Hello nomad, Ann and the rest of you who’ve been posting to this forum.
I’m sorry to be joining a bit late, but I’ve only just found it.
I was at school (Stroud School, at Highwood House near Romsey in Hampshire) between 1965 and 1969 where IRPH taught us Latin (unsuccessfully in my case) and French (for a short time when I was in the 3rd Form).
It’s been a pleasure to read these tales about IRPH and I’ve ordered a copy of Matthew Oats’ biography which I didn’t know about, so thanks for that – but let me tell you some of my experiences of him.
I recall very well how easily (and wonderfully – if not the best for my academic studies) IRPH could be distracted from teaching us Latin (using Ritchie’s (?) “First Steps in Latin”; book boards invariably defaced to read “First steps in Eating”) to regale us with tales of this big game hunting in West Africa or of butterfly collecting there and in the UK. I clearly recall his tales of shooting big game and of bagging the first ever specimen of the subspecies of Pigmy Hippopotamus which, once stuffed, resided (resides still?) in display in the Natural History Museum in London.
I also remember that IRPH owned a small, burgundy-red, Bedford van which I suppose served him well, both for commuting between school and his home in Burnham-on-Sea, and for his forays into the Hampshire and Wiltshire countryside in search of butterflies. I once recall him showing us a black-and-white photo of himself, standing in the road beside his van, holding his High butterfly net which stretched up to the top of a nearby oak tree and which he used to catch Purple Emperor butterflies. My recollection is that this photo was to appear in an upcoming issue of the Radio Times to accompany an article promoting a radio programme where he, and/or his butterfly collecting, was to feature.
On another occasion, one of the boys in the class asked him: “Sir, what’s the bravest thing you’ve ever done?”. This, as best as I can recall, was the substance of his reply:
On several occasions, he had frequented the same café on some UK railway station where he would always order a ginger beer. Each time, having taken the top off the bottle, the waitress would hurriedly pour some of the contents into a glass, give it to him, and then put the (not empty) bottle under the counter top – presumably to sell what was left on to another customer or drink herself later. On this occasion however, after the waitress had finished pouring his ginger beer and moved away, he leant over the counter, retrieved the bottle and emptied what she had left into his glass. We loved to presume how, having drained his glass, he would have smiled triumphantly at the waitress and walked away.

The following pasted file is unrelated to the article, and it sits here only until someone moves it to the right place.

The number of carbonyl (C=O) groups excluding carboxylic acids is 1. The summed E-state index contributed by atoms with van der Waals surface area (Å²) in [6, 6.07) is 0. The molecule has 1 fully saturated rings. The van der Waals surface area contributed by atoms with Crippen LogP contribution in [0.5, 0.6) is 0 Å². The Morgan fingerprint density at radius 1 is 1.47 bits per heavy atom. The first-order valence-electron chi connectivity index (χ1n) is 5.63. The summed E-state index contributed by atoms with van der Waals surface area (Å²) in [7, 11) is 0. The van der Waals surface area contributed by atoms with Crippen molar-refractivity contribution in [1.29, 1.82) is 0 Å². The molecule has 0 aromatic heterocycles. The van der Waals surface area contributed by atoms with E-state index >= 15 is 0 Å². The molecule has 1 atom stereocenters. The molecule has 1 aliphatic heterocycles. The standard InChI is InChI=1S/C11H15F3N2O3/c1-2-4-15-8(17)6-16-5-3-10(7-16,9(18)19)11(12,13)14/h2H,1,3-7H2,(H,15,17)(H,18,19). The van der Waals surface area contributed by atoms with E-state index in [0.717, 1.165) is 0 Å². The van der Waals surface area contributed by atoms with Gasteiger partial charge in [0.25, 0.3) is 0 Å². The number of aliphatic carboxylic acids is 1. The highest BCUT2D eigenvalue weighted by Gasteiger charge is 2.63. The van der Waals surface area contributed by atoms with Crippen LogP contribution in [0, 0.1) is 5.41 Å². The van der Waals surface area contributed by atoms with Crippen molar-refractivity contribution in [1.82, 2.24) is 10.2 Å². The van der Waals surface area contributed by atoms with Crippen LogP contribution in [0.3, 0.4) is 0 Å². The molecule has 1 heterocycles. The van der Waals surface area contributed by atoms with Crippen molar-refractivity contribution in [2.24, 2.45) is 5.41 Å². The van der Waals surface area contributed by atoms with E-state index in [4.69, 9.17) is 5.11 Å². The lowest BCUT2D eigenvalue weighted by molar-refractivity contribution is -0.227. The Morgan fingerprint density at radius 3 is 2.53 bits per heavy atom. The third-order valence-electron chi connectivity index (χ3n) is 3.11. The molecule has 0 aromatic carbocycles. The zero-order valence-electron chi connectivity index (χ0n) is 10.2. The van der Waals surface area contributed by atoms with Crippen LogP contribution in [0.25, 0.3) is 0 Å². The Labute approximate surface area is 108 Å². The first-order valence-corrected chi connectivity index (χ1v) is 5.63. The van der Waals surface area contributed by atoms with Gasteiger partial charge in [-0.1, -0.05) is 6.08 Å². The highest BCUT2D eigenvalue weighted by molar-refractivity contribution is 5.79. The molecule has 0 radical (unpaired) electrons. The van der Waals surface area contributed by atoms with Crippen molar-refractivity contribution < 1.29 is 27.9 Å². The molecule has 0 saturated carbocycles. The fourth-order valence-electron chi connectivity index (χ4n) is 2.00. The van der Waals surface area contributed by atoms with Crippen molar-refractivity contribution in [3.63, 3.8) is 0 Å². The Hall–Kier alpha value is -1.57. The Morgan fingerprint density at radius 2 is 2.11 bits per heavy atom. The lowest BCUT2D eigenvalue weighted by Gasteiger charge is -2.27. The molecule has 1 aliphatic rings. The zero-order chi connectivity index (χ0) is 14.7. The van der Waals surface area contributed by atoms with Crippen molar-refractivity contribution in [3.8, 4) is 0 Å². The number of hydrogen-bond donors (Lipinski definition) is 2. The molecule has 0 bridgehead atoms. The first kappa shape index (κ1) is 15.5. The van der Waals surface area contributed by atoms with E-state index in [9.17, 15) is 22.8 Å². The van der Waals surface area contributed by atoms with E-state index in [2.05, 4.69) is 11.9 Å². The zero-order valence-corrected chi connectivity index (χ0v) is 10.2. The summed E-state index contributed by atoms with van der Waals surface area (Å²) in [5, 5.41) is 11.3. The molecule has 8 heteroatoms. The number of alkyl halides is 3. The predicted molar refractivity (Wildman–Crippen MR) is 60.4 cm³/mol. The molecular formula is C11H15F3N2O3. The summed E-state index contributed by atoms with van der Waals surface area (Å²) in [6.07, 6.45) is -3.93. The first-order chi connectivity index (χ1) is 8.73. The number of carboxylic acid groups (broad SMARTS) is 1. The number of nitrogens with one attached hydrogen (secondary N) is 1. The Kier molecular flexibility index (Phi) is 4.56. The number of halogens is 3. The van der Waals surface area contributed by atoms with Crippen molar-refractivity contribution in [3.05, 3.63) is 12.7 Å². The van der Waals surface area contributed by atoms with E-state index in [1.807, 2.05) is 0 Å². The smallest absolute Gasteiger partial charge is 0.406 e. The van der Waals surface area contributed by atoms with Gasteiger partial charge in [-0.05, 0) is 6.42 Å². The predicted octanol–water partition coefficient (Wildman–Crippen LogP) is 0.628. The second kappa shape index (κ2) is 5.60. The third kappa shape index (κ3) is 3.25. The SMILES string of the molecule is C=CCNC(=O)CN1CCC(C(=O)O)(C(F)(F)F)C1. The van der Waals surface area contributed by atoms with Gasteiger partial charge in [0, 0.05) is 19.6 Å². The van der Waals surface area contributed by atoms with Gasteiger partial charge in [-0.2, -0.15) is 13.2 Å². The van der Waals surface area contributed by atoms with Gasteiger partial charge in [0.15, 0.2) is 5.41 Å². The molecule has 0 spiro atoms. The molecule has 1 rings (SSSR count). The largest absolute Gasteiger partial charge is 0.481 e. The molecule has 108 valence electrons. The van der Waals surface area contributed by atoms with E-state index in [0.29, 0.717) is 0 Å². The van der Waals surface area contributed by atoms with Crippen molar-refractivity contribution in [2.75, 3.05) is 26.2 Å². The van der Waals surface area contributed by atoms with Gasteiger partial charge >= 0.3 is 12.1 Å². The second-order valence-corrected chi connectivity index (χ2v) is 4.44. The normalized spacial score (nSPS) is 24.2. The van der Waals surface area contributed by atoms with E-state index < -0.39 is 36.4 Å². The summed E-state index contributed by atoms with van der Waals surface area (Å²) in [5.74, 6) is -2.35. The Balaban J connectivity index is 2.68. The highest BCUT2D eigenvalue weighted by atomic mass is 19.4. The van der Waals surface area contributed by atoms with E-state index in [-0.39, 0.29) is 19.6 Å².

Sometime in 1968 or 1969 he took a group of about 12-15 of us in a minibus to his home in Burnham-on-Sea. The walls of his (huge) study were covered by his big game trophy collection and the body of the room filled with the cabinets that housed his amazing butterfly collection. I clearly remember his pride and joy were the trays of magnificent Purple Emperors. We returned to school via Cheddar Gorge where we visited the caves. The following day he took us all to task for the parlous state in which we had left the minibus (currant buns seemed to feature a lot).
Anyway, while I’ve been interested in nature and wild animals since I was knee-high to a grasshopper, it was IRPH’s influence that lead me to start collecting butterflies myself, which I did for some 5 years (before I properly understood the conservation importance of just watching them and not killing them). This, in part, was an important factor that lead me onto University to study Biology (a first degree and PhD) and subsequently a wonderful and fulfilling career in biological research (fish migration).
I see now what a wonderful and passionate man he was and how he made a significant contribution to Zoology. I just wish, at the age of 11 and 12, I’d understood this better and spent more time listening and learning from him rather the fooling about. Nonetheless, I have no doubt about the role he played by inspiring my early interests in Biology and for that I am forever thankful.
That is a very interesting personal account of quite a fascinating man and I enjoyed reading it very much. His pride and joy, his personal collection, together with his drawers of Purple Emperors that you saw at his home at Burnham-On-Sea are still treasured today by the Bristol Museum. It is so nice to hear that by meeting him, he instilled a love of nature in you that led to a successful career. Peter.